Friday, July 25, 2008

Can a family eat on $100 a week?

If I take a look at the grocery budget from a couple years ago, I'd say yes. Not so sure now. My grocery list has simplified over the last two years, yet the amount spent has gone up by about 20-25%. I've even eliminated some convenience foods, and have cut my coffee consumption down considerable and the daily energy drinks are gone.

Growing kids have changed the quantities of many items, but the other changes really should have offset any increase. Carrots, apples, grapes and bulk cashews and sunflower seeds go quite a bit further, for less, than yogurt covered raisins, potato chips and prepackaged individual sized trail mix. Not seeing a big savings though.

Inflation. Ouch.

Wenchypoo has a link to the MSN article Can a family eat on $100 a week? by Melinda Fulmer. The article details the budgeting and dietary issues of the author's challenge to feed her family of four on $100/week. She almost made it, but considers it a win at $105.03.

From Wenchypoo:
We could probably do it if FOOD was the only thing counted--no sundries at all--eating organically. In fact, I'll try it next week, since this week's organic order has already been placed.

I wonder if the article means $100/week in PRICE or COST PER SERVING? All they say is "no coupons, gardens, free food, etc."--all must come from a grocery store of some sort.

I've written the author for clarification, and told her of my intentions to take her up on this challenge using organic food. Right away I have the advantage by not having kids to feed, and multiple food allergies to deal with.

I'm curious about the answers. I think I might just try $125/week, for my family of five, during the month of August. It's back to school time, so I'll already be working on stricter meal plans, with early morning breakfasts and packed lunches. Working out dinner menus for the week at the same time isn't too much of a stretch.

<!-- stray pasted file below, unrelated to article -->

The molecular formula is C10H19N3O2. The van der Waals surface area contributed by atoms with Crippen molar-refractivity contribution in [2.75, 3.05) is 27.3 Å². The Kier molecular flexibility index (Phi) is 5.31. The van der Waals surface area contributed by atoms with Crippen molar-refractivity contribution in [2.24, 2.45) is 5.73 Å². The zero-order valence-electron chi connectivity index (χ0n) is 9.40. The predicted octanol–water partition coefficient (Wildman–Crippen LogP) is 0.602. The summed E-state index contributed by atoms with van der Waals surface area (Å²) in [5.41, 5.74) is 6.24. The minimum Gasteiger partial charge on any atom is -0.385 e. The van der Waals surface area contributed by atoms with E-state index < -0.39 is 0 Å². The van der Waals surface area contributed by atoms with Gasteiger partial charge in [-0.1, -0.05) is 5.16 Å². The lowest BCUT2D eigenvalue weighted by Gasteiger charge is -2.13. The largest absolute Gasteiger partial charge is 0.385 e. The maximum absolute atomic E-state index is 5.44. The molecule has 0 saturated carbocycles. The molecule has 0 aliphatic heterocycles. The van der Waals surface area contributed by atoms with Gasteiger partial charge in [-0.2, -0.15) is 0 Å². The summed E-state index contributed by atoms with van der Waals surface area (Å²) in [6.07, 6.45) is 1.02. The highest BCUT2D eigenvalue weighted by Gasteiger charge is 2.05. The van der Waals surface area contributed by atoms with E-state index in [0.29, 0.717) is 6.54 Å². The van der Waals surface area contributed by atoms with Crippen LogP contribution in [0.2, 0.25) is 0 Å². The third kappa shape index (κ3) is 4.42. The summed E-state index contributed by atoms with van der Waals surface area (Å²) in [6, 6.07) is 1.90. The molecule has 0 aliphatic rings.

It's easier if all the household, health/bath, and dog items are not included in the weekly total. If they are, I'll just need to be a bit more diligent in preparing oat/flax muffins and waffles in advance for breakfasts. And keeping baked goods going for lunches/snacks. There will not be much room for prepackaged items.

I'll try two weeks with just grocery chains (Kroger, Publix, Whole Foods, Trader Joes), then two weeks with my favorite asian & farmers' market back on the list. I know right now which weeks will have the greater variety of produce, and the lower cost. The two weeks of just grocery chains will have an offset in fuel cost, since I can ride my bike to the store and leave the gas guzzler at home. I'll be going every day, but I can burn extra calories while I do. The farmers and asian markets are across town, so they'll be a once a week thing those last two weeks.

The toughest thing for me will be figuring out alternatives to the food bars I take on rides and runs. Replacing those prepackaged sources of balanced carbs & proteins will take some experimenting. If I'm going to put the kids through this though, I need to be prepared to cut out my $2/bar convenience food.


The sidebar at MSN contained a link to a similar challenge last November by MP Dunleavy. She attempted to cut the grocery bill for her family of three in half. It was an entertaining article, as she weighed the high value of her husband's helpful trip to the grocery store against the extra $33 he spent. They exceeded the slashed budget, but found several ways they could gradually cut back on costs for the future.

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